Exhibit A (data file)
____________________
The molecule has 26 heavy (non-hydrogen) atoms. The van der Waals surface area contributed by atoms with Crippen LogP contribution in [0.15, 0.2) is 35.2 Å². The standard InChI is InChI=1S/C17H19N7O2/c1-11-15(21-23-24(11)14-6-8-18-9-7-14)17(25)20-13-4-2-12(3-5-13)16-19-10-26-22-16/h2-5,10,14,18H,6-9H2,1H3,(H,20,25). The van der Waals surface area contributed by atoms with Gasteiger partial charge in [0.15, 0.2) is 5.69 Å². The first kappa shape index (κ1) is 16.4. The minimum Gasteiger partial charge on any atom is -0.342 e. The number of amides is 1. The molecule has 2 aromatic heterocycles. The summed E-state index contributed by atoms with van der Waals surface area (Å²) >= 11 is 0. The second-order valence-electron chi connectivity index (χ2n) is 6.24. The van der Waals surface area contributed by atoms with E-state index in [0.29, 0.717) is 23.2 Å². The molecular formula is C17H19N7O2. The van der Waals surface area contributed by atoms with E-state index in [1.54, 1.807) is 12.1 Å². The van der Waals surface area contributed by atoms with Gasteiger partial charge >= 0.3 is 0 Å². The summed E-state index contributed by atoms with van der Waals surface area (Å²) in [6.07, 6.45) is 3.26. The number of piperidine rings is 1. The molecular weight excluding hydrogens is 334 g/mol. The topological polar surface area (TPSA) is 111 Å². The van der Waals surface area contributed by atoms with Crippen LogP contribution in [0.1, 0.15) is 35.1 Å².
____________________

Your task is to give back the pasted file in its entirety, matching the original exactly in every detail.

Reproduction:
The molecule has 26 heavy (non-hydrogen) atoms. The van der Waals surface area contributed by atoms with Crippen LogP contribution in [0.15, 0.2) is 35.2 Å². The standard InChI is InChI=1S/C17H19N7O2/c1-11-15(21-23-24(11)14-6-8-18-9-7-14)17(25)20-13-4-2-12(3-5-13)16-19-10-26-22-16/h2-5,10,14,18H,6-9H2,1H3,(H,20,25). The van der Waals surface area contributed by atoms with Gasteiger partial charge in [0.15, 0.2) is 5.69 Å². The first kappa shape index (κ1) is 16.4. The minimum Gasteiger partial charge on any atom is -0.342 e. The number of amides is 1. The molecule has 2 aromatic heterocycles. The summed E-state index contributed by atoms with van der Waals surface area (Å²) >= 11 is 0. The second-order valence-electron chi connectivity index (χ2n) is 6.24. The van der Waals surface area contributed by atoms with E-state index in [0.29, 0.717) is 23.2 Å². The molecular formula is C17H19N7O2. The van der Waals surface area contributed by atoms with E-state index in [1.54, 1.807) is 12.1 Å². The van der Waals surface area contributed by atoms with Gasteiger partial charge >= 0.3 is 0 Å². The summed E-state index contributed by atoms with van der Waals surface area (Å²) in [6.07, 6.45) is 3.26. The number of piperidine rings is 1. The molecular weight excluding hydrogens is 334 g/mol. The topological polar surface area (TPSA) is 111 Å². The van der Waals surface area contributed by atoms with Crippen LogP contribution in [0.1, 0.15) is 35.1 Å².